character in their first line of dialogue. Rachel MacAdams has a
thankless, annoying role made worse by no discernible reason why she
and Owen would have ever gotten together. The in-laws (Kurt Fuller and
Mimi Kennedy ) are shockingly two-dimensional. Wilson himself stays
relaxed and engaged and is the best thing in the picture along with
lovely cinematography. — Jeff Schultz

SOURCE CODE

It’s Groundhog Day meets Inception with a hint of those “choose your own adventure” books we read as kids. SOURCE CODE is a surprisingly fun ride with depth that I was not expecting. Jake Gyllenhaal is top notch as the soldier trying over and over again to stop and identify a bomber who has/will/is taking out a train. Twists where we expect them followed by twists where we don’t, SOURCE CODE will keep your attention until the end/beginning/future? Worth it.
Stormy Curry   

PAUL

Paul is dead. After more than an hour of jaw droppingly bad story, writing, acting, and execution I had to pull the plug on this alleged comedy. What's more shocking is that this alien comedy was written by Nick Frost and Simon Pegg. They along with Bill Hader, Jason Bateman and others are wasted in this laughless comedy. Seth Rogen once again proves that he can take a bad movie and turn it into something more awful…and he's just doing VOICEOVER work! It's ET with fart jokes and bits that were done much better on ALF. You have been warned.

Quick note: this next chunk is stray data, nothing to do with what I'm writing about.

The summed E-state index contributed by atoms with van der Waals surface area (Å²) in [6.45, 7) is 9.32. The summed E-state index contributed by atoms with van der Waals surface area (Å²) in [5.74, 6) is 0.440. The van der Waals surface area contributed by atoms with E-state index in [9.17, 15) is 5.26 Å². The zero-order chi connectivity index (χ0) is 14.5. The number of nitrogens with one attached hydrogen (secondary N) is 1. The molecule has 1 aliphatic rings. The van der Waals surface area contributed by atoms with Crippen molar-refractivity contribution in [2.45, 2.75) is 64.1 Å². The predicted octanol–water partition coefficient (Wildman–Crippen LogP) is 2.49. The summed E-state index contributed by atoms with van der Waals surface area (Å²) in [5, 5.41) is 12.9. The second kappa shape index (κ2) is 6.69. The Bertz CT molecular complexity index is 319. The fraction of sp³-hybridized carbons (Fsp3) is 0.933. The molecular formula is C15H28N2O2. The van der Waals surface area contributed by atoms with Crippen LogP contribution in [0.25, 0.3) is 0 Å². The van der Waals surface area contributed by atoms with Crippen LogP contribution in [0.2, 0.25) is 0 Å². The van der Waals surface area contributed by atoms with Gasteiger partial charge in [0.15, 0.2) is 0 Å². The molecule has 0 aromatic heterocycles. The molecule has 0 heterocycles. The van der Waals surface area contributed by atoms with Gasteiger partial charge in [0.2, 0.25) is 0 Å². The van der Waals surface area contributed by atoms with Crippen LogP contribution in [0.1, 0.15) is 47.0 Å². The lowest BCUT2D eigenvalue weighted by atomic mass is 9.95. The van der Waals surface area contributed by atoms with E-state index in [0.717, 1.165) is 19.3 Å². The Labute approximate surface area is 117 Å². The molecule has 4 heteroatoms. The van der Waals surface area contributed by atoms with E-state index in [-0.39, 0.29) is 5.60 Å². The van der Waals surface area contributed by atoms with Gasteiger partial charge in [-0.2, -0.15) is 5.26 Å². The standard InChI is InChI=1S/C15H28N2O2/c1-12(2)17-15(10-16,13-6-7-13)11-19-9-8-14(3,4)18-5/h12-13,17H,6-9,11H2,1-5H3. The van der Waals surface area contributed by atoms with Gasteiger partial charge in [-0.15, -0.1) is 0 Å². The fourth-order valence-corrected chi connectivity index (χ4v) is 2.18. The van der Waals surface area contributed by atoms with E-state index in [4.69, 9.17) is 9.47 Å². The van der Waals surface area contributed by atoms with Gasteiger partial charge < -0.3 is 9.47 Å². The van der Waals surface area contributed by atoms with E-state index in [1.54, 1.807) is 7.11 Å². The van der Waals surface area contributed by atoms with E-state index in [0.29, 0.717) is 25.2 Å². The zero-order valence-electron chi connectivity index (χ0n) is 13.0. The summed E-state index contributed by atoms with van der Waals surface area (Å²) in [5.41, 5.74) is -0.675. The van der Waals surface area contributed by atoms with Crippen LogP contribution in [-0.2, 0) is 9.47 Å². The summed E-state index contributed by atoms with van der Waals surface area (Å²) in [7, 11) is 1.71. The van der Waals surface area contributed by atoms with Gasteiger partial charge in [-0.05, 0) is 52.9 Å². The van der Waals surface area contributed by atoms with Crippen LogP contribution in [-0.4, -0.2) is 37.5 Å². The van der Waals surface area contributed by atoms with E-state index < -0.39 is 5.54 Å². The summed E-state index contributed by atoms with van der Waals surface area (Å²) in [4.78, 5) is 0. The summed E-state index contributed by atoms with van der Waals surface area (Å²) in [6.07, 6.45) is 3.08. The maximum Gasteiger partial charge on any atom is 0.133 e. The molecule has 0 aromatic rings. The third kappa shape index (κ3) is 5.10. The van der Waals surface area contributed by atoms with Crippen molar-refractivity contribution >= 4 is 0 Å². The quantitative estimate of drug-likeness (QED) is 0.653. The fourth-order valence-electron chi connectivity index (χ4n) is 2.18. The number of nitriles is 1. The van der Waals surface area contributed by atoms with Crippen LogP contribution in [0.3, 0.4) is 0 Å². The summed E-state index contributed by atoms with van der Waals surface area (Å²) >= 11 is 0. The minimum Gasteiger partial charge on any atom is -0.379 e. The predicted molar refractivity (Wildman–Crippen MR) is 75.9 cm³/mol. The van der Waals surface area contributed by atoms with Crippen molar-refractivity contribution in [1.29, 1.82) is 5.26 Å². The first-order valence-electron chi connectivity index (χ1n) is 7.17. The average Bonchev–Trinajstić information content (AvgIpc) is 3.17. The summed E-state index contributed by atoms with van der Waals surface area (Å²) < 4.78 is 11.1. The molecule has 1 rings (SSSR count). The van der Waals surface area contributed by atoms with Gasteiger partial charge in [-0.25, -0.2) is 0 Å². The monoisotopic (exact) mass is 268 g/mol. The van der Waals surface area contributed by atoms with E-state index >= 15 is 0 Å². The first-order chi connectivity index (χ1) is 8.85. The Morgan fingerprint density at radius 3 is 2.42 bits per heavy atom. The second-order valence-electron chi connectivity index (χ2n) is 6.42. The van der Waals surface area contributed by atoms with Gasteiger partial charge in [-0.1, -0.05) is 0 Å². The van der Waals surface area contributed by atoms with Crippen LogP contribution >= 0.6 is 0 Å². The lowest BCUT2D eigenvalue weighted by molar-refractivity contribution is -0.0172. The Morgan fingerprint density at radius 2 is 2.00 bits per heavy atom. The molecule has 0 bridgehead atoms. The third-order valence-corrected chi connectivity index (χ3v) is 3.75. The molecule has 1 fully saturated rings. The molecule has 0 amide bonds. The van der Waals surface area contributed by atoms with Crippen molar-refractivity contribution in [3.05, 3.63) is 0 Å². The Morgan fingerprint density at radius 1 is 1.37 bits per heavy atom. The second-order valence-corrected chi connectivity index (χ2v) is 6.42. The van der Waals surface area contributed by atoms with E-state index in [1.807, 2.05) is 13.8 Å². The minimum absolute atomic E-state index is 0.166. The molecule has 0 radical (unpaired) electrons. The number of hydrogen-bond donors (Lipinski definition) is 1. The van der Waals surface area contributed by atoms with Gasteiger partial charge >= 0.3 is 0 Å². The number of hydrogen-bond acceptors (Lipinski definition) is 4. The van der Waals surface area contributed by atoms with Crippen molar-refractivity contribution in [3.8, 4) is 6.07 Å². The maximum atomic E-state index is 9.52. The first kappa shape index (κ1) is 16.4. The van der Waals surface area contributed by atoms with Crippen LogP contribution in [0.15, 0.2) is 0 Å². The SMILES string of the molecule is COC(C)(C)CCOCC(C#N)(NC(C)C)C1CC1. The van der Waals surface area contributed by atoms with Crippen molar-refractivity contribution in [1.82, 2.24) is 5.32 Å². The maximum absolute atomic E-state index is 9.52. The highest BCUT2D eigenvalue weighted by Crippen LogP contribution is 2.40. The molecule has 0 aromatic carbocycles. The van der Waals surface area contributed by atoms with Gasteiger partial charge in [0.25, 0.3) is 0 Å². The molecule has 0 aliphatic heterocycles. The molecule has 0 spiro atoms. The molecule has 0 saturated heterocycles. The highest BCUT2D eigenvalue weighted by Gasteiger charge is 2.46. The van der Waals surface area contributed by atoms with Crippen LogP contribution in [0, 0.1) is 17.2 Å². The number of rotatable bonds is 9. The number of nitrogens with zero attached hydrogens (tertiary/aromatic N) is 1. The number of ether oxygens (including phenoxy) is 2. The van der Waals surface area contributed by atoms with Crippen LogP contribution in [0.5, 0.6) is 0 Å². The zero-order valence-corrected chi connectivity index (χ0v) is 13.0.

Stormy Curry

BRIDESMAIDS

O Promise Me…that the summer will be filled with movies as good as
this one. So much more than the Apatow-for-girls R-rater I was
expecting. From the first shot — nakedly graphic but ridiculous sex
between Kristen Wiig and Jon Hamm — there were guffaws coming out of
me like the bodily fluids from the food poisoning scene. The ads and
poster (and the title) indicate an ensemble piece, and it is in the
sense that its very large cast is so well cast even tiny parts
sparkle. (Michael Hitchcock, when is someone going to give you a
showcase?) But super as hefty tomboy Melissa McCarthy and “straight
man” Maya Rudolph and sensitive-guy Chris O'Dowd are, this is really a
star vehicle, and it's Wiig's story all the way through. She's risen
to the occasion (and to her credit as co-writer) by taking what makes
her so funny in sketch comedy and humanizing it. (Don't worry; she's
still a scream.) A two-hour comedy is a difficult thing to pull off,
but this one never drags. And the end is quite touching. Lump in the
throat footnote: this was Jill Clayburgh's last film. — Jeff Schultz

PRIEST